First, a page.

- They added support for NDMP - something BlueArc touted to us a lot at the time but we never used it, wasn't a big deal. I'd rather have more data cache than NDMP.
I mean from what I can see I don't really see much progress over the past two years. I really wanted to see things like
- 64-bit (the max memory being 24GB implies to me still a 32-bit OS+ file system code)
- Large amounts of memory - at LEAST 64GB per controller - maybe make it fancy and make it it flash-backed? RAM IS CHEAP.
- More cores! At least 16 cores per controller, though I'd be happier to see 64 per controller (4x Opteron 6276 @ 2.3Ghz per controller) - especially for something that hasn't even been released yet. Maybe based on Dell R815 or R820
- At least 16-node configuration (the number of blades you can fit in a Dell blade chassis(perhaps running Dell M620), not to mention this level of testing was pretty much complete two and a half years ago).
- SSD Integration of some kind - meta data at least? There is quite a bit of meta data mapping all those files to FSDs and LUNs etc.
- Clearer indication that the system supports dynamic re-striping as well as LUN evacuation (LUN evacuation especially something I wanted to leverage at the time - as the more LUNs you had the longer the system took to fail over. In my initial Exanet configuration the 3PAR topped out at 2TB LUNs, later they expanded this to 16TB but there was no way from the Exanet side to migrate to them, and Exanet being fully distributed worked best if the back end was balanced so it wasn't a best practice to have a bunch of 2TB LUNs then start growing by adding 16TB LUNs you get the idea) - the more I look at this pdf the less confident I am in them having added this capability (that PDF also indicates using iSCSI as a back end storage protocol).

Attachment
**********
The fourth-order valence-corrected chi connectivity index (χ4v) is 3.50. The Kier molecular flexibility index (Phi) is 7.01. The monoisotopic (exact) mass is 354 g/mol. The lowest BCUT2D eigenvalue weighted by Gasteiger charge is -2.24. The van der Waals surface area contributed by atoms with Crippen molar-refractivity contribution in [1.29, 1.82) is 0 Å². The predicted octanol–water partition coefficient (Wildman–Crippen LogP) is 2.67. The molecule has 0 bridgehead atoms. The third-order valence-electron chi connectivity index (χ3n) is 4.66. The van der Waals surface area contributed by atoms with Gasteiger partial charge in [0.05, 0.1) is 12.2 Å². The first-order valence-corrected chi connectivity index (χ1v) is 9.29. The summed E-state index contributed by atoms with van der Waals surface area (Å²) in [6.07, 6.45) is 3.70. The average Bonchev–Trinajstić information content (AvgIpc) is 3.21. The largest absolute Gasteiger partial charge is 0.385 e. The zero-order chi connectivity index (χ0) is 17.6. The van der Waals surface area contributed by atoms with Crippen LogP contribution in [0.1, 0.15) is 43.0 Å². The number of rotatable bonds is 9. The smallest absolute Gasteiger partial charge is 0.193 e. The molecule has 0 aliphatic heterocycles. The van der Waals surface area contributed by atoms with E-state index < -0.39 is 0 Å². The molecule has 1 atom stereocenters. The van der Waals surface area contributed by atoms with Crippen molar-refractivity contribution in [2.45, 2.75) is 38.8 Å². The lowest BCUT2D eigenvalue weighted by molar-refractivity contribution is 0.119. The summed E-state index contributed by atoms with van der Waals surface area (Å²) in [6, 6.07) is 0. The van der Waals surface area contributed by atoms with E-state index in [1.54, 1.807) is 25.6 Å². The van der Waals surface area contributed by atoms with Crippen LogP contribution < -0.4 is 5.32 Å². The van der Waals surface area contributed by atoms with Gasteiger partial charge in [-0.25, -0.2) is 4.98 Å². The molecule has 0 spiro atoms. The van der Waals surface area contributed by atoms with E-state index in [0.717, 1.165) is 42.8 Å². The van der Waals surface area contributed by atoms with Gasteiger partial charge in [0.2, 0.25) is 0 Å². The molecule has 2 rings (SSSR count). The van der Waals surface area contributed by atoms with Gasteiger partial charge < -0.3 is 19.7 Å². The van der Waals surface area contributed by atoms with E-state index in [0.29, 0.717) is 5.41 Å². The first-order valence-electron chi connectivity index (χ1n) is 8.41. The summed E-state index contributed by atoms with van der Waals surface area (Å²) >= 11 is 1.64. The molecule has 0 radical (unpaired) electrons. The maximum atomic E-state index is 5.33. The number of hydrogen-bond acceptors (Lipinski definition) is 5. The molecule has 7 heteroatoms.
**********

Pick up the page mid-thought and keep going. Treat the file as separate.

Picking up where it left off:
- No clear indication that they support read-write snapshots yet (all indications point to no). For me at the time it wasn't a big deal, snapshots were mostly used for recovering things that were accidentally deleted. They claim high performance with their redirect on write - though in my experience performance was not high. It was adequate with some tuning, they claimed unlimited snapshots at the time, but performance did degrade on our workloads with a lot of snapshots.
- A low end version that can run in VMware - I know they can do it because I have an email here from 2 years ago that walks you through step by step instructions installing an Exanet cluster on top of VMware.